Both electrodes have porous structure composed of two phases - solid and electrolyte. We call macroscale the lengthscale of the whole electrode and microscale - the lengthscale at which we can distinguish the complex porous structure of the electrodes. We start from a Li-ion battery model derived on the microscale. The model is based on nonlinear diffusion type of equations for the transport of Lithium ions and charges in the electrolyte and in the active material. Electrochemical reactions on the solid-electrolyte interface couple the two phases. The interface kinetics is modelled by the highly nonlinear Butler-Volmer interface conditions. Direct numerical simulations with standard methods, such as the Finite Element Method or Finite Volume Method, lead to ill-conditioned problems with a huge number of degrees of freedom which are difficult to solve. Therefore, the aim of this work is to derive upscaled models on the lengthscale of the whole electrode so that we do not have to resolve all the small-scale features of the porous microstructure thus reducing the computational time and cost. We do this by applying two different upscaling techniques - the Asymptotic Homogenization Method and the Multiscale Finite Element Method (MsFEM). We consider the electrolyte and the solid as two self-complementary perforated domains and we exploit this idea with both upscaling methods. The first method is restricted only to periodic media and periodically oscillating solutions while the second method can be applied to randomly oscillating solutions and is based on the Finite Element Method framework. We apply the Asymptotic Homogenization Method to derive a coupled macro-micro upscaled model under the assumption of periodic electrode microstructure. A crucial step in the homogenization procedure is the upscaling of the Butler-Volmer interface conditions. We rigorously determine the asymptotic order of the interface exchange current densities and we perform a comprehensive numerical study in order to validate the derived homogenized Li-ion battery model. In order to upscale the microscale battery problem in the case of random electrode microstructure we apply the MsFEM, extended to problems in perforated domains with Neumann boundary conditions on the holes. We conduct a detailed numerical investigation of the proposed algorithm and we show numerical convergence of the method that we design. We also apply the developed technique to a simplified two-dimensional Li-ion battery problem and we show numerical convergence of the solution obtained with the MsFEM to the reference microscale one.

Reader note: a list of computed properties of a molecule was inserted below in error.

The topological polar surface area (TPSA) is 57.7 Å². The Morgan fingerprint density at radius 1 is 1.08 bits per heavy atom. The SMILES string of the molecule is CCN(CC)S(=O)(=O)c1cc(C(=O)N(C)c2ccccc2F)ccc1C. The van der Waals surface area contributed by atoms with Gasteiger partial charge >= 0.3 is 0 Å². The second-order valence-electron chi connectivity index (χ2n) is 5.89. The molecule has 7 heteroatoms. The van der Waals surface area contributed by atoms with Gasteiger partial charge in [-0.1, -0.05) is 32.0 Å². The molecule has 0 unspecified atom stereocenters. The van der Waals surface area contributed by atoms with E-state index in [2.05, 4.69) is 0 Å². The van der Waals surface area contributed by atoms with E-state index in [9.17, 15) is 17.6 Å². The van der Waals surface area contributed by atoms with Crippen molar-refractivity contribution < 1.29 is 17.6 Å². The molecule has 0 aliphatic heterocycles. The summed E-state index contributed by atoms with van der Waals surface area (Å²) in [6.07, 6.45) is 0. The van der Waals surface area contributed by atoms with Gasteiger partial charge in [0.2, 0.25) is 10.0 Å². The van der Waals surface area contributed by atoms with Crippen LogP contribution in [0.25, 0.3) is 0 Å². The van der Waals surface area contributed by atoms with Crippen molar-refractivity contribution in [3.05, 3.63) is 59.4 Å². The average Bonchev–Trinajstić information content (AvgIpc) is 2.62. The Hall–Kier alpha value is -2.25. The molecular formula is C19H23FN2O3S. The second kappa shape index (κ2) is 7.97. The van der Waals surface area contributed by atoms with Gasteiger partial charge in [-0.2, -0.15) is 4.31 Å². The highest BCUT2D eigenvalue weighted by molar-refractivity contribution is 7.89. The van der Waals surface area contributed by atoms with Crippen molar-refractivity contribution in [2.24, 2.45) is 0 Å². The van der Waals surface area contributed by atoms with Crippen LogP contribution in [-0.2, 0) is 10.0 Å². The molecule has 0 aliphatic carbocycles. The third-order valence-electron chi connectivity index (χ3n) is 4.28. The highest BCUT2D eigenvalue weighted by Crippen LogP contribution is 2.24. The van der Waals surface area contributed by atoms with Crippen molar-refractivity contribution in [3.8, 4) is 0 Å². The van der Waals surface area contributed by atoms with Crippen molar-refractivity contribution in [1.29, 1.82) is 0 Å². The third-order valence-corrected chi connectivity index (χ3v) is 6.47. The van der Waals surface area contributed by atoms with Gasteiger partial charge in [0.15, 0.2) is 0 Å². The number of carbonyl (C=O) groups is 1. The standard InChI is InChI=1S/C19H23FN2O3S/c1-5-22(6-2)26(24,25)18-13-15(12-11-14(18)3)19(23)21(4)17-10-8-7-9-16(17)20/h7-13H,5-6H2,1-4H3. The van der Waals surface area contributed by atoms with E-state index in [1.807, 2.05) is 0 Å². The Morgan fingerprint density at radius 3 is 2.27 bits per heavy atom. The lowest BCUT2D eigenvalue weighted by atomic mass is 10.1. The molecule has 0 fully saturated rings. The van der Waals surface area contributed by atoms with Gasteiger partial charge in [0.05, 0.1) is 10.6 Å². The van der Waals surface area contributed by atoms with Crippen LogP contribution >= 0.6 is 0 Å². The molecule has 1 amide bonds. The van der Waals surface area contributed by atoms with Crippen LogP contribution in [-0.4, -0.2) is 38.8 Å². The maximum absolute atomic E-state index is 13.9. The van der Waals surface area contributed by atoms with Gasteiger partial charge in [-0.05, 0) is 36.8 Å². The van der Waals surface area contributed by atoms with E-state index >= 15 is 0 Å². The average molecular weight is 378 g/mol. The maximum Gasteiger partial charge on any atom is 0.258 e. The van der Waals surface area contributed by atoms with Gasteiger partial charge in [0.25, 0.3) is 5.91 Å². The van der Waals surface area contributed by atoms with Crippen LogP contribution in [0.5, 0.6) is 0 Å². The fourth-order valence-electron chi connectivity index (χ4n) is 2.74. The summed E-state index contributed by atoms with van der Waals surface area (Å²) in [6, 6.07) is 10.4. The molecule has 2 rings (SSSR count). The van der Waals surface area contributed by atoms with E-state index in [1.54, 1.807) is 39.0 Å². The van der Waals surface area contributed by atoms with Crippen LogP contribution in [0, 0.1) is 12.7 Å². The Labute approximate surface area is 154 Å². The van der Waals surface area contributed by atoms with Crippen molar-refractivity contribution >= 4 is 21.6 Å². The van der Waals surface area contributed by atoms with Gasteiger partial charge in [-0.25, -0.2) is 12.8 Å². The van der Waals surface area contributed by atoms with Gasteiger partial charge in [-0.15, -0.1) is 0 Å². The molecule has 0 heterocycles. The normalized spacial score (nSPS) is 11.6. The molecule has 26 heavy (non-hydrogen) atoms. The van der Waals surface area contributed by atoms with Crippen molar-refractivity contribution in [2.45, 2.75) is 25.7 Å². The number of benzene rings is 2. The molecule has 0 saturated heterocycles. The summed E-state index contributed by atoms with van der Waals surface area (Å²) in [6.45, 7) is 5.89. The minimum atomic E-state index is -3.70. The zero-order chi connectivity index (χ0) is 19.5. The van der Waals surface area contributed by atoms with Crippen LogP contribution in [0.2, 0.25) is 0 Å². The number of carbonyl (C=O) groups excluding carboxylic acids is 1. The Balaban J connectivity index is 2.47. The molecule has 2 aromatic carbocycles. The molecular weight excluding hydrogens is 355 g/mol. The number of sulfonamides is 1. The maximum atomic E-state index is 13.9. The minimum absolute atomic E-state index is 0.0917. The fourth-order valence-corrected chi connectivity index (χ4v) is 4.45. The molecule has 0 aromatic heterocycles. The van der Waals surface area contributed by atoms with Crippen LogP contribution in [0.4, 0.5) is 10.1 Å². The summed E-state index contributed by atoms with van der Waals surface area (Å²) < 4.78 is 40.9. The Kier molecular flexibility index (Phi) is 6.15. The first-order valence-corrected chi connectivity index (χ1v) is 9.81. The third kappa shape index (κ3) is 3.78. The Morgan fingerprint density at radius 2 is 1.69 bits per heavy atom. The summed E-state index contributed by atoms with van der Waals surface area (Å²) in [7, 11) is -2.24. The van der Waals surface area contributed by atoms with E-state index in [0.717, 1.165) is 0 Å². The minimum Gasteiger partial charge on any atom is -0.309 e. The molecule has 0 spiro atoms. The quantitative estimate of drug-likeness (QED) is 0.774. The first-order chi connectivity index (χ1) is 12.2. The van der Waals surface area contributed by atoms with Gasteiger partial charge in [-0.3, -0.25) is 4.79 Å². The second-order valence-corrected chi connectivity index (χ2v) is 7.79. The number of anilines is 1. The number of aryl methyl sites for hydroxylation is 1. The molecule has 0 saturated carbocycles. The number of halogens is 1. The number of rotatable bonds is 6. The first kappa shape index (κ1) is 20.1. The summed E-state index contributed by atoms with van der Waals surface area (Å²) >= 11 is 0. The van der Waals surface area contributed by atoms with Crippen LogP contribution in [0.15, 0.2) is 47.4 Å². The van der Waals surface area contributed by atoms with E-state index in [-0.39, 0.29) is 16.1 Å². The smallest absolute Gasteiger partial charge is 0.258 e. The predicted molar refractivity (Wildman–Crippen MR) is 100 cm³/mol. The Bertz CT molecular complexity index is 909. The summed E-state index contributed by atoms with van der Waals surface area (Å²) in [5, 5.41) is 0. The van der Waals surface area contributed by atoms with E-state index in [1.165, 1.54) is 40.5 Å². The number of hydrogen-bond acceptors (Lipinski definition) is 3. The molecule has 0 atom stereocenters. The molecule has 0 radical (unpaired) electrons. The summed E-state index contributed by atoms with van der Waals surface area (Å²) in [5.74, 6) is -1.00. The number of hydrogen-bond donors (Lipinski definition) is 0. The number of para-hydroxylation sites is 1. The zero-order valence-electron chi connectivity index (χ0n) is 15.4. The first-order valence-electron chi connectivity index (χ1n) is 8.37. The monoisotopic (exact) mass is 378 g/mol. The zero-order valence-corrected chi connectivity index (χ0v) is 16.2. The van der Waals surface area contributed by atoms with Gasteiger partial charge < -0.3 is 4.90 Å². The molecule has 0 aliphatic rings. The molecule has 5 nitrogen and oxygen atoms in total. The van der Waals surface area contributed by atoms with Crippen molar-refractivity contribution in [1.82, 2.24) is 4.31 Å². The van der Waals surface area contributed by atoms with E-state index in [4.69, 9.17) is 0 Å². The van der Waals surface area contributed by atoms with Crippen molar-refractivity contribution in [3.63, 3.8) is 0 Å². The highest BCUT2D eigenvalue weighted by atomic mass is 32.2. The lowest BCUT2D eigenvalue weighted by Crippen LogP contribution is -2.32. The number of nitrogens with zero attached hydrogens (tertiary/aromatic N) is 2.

Lithium-ion batteries are increasingly becoming an ubiquitous part of our everyday life - they are present in mobile phones, laptops, tools, cars, etc. However, there are still many concerns about their longevity and their safety. In this work we focus on the simulation of several degradation mechanisms on the microscopic scale, where one can resolve the active materials inside the electrodes of the lithium-ion batteries as porous structures. We mainly study two aspects - heat generation and mechanical stress. For the former we consider an electrochemical non-isothermal model on the spatially resolved porous scale to observe the temperature increase inside a battery cell, as well as to observe the individual heat sources to assess their contributions to the total heat generation. As a result from our experiments, we determined that the temperature has very small spatial variance for our test cases and thus allows for an ODE formulation of the heat equation.